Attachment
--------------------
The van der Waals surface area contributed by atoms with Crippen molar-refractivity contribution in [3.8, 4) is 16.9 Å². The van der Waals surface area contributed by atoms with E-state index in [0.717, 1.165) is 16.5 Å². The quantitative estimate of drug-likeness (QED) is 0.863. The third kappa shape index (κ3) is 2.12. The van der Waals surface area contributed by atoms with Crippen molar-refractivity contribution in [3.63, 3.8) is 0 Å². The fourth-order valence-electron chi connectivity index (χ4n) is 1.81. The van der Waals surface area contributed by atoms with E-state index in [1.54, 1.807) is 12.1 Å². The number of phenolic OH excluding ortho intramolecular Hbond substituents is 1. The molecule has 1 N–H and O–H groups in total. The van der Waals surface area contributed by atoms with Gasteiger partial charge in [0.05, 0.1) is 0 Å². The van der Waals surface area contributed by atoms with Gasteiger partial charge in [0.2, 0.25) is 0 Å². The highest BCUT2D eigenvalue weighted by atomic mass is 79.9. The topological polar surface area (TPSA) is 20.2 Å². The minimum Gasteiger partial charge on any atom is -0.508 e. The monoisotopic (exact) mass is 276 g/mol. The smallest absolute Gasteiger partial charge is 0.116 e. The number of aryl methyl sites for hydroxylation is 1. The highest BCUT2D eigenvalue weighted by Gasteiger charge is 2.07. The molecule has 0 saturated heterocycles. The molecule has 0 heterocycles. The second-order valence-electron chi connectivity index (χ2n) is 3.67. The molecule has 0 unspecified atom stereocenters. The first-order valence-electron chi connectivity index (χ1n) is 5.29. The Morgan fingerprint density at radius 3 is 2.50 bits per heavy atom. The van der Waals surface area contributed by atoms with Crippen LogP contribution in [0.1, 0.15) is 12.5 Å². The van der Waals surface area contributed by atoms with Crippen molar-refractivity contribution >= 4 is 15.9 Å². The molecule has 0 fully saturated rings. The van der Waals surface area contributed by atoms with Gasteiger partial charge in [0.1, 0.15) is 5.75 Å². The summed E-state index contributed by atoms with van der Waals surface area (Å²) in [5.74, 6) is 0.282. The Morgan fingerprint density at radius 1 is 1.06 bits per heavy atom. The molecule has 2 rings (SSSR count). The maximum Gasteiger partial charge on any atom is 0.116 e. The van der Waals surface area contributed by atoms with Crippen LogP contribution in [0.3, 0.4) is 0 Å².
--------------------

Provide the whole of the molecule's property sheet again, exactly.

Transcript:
The van der Waals surface area contributed by atoms with Crippen molar-refractivity contribution in [3.8, 4) is 16.9 Å². The van der Waals surface area contributed by atoms with E-state index in [0.717, 1.165) is 16.5 Å². The quantitative estimate of drug-likeness (QED) is 0.863. The third kappa shape index (κ3) is 2.12. The van der Waals surface area contributed by atoms with Crippen molar-refractivity contribution in [3.63, 3.8) is 0 Å². The fourth-order valence-electron chi connectivity index (χ4n) is 1.81. The van der Waals surface area contributed by atoms with E-state index in [1.54, 1.807) is 12.1 Å². The number of phenolic OH excluding ortho intramolecular Hbond substituents is 1. The molecule has 1 N–H and O–H groups in total. The van der Waals surface area contributed by atoms with Gasteiger partial charge in [0.05, 0.1) is 0 Å². The van der Waals surface area contributed by atoms with Gasteiger partial charge in [0.2, 0.25) is 0 Å². The highest BCUT2D eigenvalue weighted by atomic mass is 79.9. The topological polar surface area (TPSA) is 20.2 Å². The minimum Gasteiger partial charge on any atom is -0.508 e. The monoisotopic (exact) mass is 276 g/mol. The smallest absolute Gasteiger partial charge is 0.116 e. The number of aryl methyl sites for hydroxylation is 1. The highest BCUT2D eigenvalue weighted by Gasteiger charge is 2.07. The molecule has 0 saturated heterocycles. The molecule has 0 heterocycles. The second-order valence-electron chi connectivity index (χ2n) is 3.67. The molecule has 0 unspecified atom stereocenters. The first-order valence-electron chi connectivity index (χ1n) is 5.29. The Morgan fingerprint density at radius 3 is 2.50 bits per heavy atom. The van der Waals surface area contributed by atoms with Crippen LogP contribution in [0.1, 0.15) is 12.5 Å². The van der Waals surface area contributed by atoms with Crippen molar-refractivity contribution >= 4 is 15.9 Å². The molecule has 0 fully saturated rings. The van der Waals surface area contributed by atoms with Gasteiger partial charge in [0.1, 0.15) is 5.75 Å². The summed E-state index contributed by atoms with van der Waals surface area (Å²) in [5.74, 6) is 0.282. The Morgan fingerprint density at radius 1 is 1.06 bits per heavy atom. The molecule has 2 rings (SSSR count). The maximum Gasteiger partial charge on any atom is 0.116 e. The van der Waals surface area contributed by atoms with Crippen LogP contribution in [0.3, 0.4) is 0 Å².